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The fungi discussed in this chapter cause a variety of infections, each ranging in severity from subclinical to progressive, debilitating disease. Some of these species are dimorphic, growing in the infectious mold form in the environment but switching to a round, yeast-like form in infected tissues. They differ from the opportunistic fungi in their ability to cause disease in previously healthy persons. However, the most serious infections still occur in patients with compromised immune systems. With the exception of Cryptococcus neoformans, each of these fungi is predominantly restricted to geographic niches corresponding to the environmental habitats of the mold form of the species. None of these infections is transmitted from human to human. The major features of the systemic pathogens are summarized in Table 47-1.

TABLE 47–1Features of Systemic Fungal Pathogens



Cryptococcus species were first isolated from environmental sources more than a century ago, and they are now recognized as important human pathogens, especially in the setting of HIV infection. The most important clinical manifestation of cryptococcal disease is a life-threatening meningitis in immunocompromised patients.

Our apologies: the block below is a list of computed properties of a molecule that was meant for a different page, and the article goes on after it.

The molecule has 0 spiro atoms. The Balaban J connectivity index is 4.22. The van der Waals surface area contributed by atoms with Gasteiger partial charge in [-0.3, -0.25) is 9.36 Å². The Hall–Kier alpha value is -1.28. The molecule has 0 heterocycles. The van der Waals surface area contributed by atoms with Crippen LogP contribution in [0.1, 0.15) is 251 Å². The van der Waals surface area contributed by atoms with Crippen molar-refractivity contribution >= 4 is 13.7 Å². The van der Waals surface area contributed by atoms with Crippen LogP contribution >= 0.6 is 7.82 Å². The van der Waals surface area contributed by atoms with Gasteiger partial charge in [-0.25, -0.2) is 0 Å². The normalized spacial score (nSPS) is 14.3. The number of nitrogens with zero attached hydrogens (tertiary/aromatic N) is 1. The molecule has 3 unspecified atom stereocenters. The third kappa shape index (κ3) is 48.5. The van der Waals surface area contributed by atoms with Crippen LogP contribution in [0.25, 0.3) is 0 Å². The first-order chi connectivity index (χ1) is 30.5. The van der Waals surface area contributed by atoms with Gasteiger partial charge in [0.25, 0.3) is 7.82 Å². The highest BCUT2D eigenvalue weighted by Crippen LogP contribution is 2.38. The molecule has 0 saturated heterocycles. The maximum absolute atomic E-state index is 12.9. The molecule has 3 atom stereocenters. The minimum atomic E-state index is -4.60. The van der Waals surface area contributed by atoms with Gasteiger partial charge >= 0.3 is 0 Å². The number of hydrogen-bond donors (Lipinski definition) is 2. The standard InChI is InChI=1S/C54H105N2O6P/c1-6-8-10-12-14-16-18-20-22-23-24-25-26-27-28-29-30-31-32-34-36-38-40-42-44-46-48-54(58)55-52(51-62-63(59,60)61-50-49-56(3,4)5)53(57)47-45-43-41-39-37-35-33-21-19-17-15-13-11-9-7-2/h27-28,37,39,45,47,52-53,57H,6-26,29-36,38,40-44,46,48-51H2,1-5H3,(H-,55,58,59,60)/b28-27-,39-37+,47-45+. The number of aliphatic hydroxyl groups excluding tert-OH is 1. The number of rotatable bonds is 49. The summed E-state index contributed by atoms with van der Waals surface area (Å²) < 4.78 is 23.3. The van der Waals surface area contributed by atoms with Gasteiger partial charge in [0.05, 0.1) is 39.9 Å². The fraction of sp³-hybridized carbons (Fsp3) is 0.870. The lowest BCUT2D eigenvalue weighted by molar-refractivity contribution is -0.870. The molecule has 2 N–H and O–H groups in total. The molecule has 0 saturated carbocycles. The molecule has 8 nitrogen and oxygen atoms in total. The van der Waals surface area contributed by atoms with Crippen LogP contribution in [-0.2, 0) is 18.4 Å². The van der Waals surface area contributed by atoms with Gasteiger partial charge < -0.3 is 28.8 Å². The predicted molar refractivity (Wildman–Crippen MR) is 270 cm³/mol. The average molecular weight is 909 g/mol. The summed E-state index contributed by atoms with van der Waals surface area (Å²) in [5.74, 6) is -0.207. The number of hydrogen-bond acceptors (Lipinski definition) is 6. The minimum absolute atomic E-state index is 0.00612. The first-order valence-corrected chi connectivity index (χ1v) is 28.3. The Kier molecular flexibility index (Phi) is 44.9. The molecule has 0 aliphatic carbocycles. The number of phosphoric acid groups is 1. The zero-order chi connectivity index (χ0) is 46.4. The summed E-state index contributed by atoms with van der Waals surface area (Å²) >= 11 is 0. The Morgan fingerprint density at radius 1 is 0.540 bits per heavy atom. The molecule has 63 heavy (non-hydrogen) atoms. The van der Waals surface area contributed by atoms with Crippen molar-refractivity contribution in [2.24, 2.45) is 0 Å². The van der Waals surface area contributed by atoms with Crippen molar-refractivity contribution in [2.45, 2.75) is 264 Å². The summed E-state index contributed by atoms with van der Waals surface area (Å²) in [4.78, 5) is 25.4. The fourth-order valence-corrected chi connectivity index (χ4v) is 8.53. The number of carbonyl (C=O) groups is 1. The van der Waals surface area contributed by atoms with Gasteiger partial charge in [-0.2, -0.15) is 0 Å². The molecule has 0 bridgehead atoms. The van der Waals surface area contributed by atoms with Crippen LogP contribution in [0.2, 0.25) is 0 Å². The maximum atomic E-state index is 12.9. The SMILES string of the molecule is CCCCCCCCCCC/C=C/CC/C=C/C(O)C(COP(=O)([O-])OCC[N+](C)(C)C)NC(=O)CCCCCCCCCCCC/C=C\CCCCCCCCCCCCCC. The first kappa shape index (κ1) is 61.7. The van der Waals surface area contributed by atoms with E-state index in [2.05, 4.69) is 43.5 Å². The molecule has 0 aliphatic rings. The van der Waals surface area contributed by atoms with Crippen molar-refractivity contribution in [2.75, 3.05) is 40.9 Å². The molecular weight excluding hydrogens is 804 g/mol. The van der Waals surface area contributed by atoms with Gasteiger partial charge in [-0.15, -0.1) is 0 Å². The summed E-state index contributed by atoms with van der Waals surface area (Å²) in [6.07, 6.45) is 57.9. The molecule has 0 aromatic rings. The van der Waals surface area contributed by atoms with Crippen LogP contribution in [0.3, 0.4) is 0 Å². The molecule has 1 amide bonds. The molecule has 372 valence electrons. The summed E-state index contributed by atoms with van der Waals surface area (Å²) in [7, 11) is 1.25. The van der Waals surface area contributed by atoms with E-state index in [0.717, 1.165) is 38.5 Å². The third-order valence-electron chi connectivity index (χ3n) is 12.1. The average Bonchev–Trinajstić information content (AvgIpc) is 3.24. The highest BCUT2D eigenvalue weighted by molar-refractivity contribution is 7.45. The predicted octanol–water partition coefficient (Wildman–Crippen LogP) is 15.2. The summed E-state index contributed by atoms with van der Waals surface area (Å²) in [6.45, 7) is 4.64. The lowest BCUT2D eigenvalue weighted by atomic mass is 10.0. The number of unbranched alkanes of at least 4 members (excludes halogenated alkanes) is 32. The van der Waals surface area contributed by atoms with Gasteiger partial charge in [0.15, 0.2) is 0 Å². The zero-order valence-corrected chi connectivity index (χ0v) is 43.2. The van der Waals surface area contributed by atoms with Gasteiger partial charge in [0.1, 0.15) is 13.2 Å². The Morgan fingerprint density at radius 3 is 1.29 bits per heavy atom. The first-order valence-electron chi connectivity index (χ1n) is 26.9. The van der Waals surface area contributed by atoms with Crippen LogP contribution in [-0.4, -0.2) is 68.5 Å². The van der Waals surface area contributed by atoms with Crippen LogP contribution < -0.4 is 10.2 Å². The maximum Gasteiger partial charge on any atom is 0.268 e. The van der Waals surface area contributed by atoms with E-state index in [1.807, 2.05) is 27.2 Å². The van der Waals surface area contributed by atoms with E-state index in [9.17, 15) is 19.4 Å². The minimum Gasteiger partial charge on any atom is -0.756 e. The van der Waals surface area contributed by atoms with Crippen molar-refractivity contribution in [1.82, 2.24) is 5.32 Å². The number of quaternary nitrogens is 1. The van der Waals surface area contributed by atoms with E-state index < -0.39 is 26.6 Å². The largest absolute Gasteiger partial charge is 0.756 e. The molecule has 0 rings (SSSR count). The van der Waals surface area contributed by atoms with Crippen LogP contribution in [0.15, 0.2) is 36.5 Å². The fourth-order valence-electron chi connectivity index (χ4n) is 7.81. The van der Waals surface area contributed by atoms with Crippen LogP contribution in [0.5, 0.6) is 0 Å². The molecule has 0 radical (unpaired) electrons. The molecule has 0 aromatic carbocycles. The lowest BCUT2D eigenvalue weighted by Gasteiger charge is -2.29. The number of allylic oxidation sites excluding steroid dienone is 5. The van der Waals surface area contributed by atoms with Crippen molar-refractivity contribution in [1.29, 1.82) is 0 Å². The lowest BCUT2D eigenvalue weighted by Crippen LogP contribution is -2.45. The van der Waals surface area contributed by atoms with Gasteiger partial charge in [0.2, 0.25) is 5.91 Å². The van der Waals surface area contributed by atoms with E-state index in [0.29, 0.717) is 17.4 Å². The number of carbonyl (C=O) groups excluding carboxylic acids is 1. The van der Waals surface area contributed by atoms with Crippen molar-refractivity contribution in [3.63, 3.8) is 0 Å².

Found throughout the world, Cryptococcus species grow as a budding yeast 4 to 6 μm in diameter. The most characteristic feature of these cells is a large polysaccharide capsule (Figure 47–1), often extending the overall diameter of these cells to 25 μm or more. Cryptococcal species are basidiomycetes, a group of fungi that includes the mushrooms as well as many agricultural pathogens. The Cryptococcus genus contains two pathogenic species complexes, C neoformans and the more recently recognized Cryptococcus gattii. Each has multiple serotypes, subspecies, or varieties.

FIGURE 47–1.

Cryptococcus neoformans. This India ink preparation was made by mixing cerebrospinal fluid containing cryptococci with India ink. ...

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